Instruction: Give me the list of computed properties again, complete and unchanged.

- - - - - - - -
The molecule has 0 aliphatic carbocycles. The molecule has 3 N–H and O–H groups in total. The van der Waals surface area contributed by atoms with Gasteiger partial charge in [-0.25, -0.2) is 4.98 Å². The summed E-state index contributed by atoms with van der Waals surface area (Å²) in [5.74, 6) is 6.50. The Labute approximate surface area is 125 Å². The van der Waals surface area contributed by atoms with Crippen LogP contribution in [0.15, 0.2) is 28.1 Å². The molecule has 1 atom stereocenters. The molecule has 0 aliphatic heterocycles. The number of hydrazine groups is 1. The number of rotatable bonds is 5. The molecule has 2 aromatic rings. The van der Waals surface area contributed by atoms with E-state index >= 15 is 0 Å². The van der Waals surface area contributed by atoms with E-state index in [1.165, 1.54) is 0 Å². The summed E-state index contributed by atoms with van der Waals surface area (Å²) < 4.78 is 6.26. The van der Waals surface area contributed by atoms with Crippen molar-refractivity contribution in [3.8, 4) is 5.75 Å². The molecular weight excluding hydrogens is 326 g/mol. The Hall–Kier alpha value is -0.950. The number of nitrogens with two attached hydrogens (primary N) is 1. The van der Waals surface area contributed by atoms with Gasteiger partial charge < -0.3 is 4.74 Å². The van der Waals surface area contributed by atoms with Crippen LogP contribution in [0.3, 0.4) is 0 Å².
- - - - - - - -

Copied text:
The molecule has 0 aliphatic carbocycles. The molecule has 3 N–H and O–H groups in total. The van der Waals surface area contributed by atoms with Gasteiger partial charge in [-0.25, -0.2) is 4.98 Å². The summed E-state index contributed by atoms with van der Waals surface area (Å²) in [5.74, 6) is 6.50. The Labute approximate surface area is 125 Å². The van der Waals surface area contributed by atoms with Crippen LogP contribution in [0.15, 0.2) is 28.1 Å². The molecule has 1 atom stereocenters. The molecule has 0 aliphatic heterocycles. The number of hydrazine groups is 1. The number of rotatable bonds is 5. The molecule has 2 aromatic rings. The van der Waals surface area contributed by atoms with E-state index >= 15 is 0 Å². The van der Waals surface area contributed by atoms with E-state index in [1.165, 1.54) is 0 Å². The summed E-state index contributed by atoms with van der Waals surface area (Å²) < 4.78 is 6.26. The van der Waals surface area contributed by atoms with Crippen molar-refractivity contribution in [3.8, 4) is 5.75 Å². The molecular weight excluding hydrogens is 326 g/mol. The Hall–Kier alpha value is -0.950. The number of nitrogens with two attached hydrogens (primary N) is 1. The van der Waals surface area contributed by atoms with Gasteiger partial charge < -0.3 is 4.74 Å². The van der Waals surface area contributed by atoms with Crippen LogP contribution in [0.3, 0.4) is 0 Å².